Erik: So, the point that we’re really making here is this is not about credit risk. This is about systemic contagion and liquidity and things breaking down all across the system.
Is that right?
Jeff: Yeah, that’s what we’re really talking about here. We’re talking about the monetary system. We’re not talking about subprime mortgages and the ability of less-than-qualified borrowers to pay back on Alt-A or NINJA loans.
That was just one of the first indications of stress. But what we’re really talking about here is liquidity structure, money structures that spread not just inside the United States and into these very weird and exotic places, but all across the world.
Remember, when we talked about August 9, 2007, it was a European money market fund operating in US dollar asset-backed security commercial paper. This was a global monetary issue.
And the issue was largely that there was tremendous liquidity risk embedded in all of these systems that was misdiagnosed as the opposite, because everything was perceived to be safe. The way in which all of these structures were built was done so in a way that there was very little risk at all.
Not just credit risk but, more importantly, that nobody appreciated the liquidity risk because it was assumed that all these markets would be together forever, that they would operate seamlessly as a flexible, dynamic whole – when, in fact, there was a massive risk that these could all fall apart. And when it all fell apart, there would be no way to put it back together again.
So the issue wasn’t subprime. It was always Eurodollar.
Erik: Since this is Eurodollar University, let’s talk about Eurodollars and the role they played in terms of predicting and acting as an indicator as to what was coming and, perhaps, what was still to come.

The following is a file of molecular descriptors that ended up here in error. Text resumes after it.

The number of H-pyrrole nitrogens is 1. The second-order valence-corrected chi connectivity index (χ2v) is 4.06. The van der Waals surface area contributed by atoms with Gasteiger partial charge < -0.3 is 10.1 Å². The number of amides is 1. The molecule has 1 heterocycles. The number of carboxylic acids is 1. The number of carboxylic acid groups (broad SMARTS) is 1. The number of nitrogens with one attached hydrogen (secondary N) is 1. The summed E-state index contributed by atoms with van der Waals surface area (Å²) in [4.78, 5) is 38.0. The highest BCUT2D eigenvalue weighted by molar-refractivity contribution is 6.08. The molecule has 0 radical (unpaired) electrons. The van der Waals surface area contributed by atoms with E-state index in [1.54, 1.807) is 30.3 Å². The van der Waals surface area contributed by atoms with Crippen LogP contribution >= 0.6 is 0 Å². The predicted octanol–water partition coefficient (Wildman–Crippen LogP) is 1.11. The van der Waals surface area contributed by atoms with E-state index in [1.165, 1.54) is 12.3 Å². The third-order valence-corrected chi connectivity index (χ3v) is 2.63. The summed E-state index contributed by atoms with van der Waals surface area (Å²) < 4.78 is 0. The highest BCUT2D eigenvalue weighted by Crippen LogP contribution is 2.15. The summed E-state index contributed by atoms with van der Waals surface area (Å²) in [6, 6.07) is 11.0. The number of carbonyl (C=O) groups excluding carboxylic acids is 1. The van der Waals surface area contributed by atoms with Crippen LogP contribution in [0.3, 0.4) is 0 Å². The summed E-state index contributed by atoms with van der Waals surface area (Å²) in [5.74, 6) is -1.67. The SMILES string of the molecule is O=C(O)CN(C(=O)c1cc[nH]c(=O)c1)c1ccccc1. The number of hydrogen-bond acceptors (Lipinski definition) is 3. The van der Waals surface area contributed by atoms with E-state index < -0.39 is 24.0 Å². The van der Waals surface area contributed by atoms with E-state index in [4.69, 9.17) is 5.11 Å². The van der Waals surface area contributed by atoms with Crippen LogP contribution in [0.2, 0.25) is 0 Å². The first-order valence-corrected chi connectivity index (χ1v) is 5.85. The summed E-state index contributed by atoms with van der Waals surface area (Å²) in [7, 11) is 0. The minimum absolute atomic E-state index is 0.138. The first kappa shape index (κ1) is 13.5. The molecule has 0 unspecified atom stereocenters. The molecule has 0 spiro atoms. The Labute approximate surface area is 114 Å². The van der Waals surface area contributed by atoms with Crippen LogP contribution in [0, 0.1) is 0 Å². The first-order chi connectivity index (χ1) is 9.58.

Jeff: Look at something like the Eurodollar futures markets, which are derivative contracts that are settled in LIBOR. They are a money market rate and they are cash-settled, which means they don’t actually settle in actual Eurodollar deposits.
But, because they relate to LIBOR and the money market rate that’s tied to all of this stuff that we’ve been talking about, Eurodollar futures were a pretty good indication of not just how things were progressing, but, more so, what that would mean over the long run. And that’s what we’re really interested in here.
Now sitting here 10 years later, still talking about the crisis in 2008, obviously there are issues that have never been resolved. We want to understand what those issues were. And I think the Eurodollar futures market was a good indication in real time not only that things were falling apart, but that, as they fell apart, they were going to fall apart in a permanent way.
On Slide 96, for example, what I’ve highlighted in dark blue is the Eurodollars futures contract that expired in June 2007 – just before all of this stuff started to happen. What I hope you can notice from this slide is that, starting even in late 2006, some of the other Eurodollar futures contracts fell below in price that June 2007 maturity.
What that was saying to Ben Bernanke and Bill Dudley and all those guys in the FOMC was that, hey, the market’s getting a little nervous about all of this stuff.
Now, the FOMC and policy makers were starting to write off the housing bust as nothing more than a small thing. Okay, it would cause some heartache and some mild anxiety, but it wasn’t a big deal. When the Eurodollar futures market was essentially saying, okay, you’ve raised the federal funds rate up to 5.25% through 2006. We’re going to believe that before the next couple of years you’re going actually to have to lower it.
That’s what the futures market inversion at that point was saying: We expect LIBOR rates to be lower, not higher. And that was contrary to what the Federal Reserve was thinking at the time. Again, Bernanke was saying subprime was contained.
And the Eurodollar futures market was telling us at the time that, okay, maybe this thing isn’t contained. Maybe it’s a lot bigger than what we think it is. This market is particularly important and particularly in a prime position to understand the dynamic nature here because of where the Eurodollar futures sit in terms of balance sheet capacity and managing everything.
Eurodollar futures are intimately tied in to things like interest rate swaps. So that market, as it became more problematic, was hedged and was used as a proxy for dollar futures too. So the Eurodollar futures market as it went through, after August 2007, kept showing and kept indicating that, of course, the Federal Reserve was behind the curve and that interest rates were looked to be going lower and lower and lower into the future.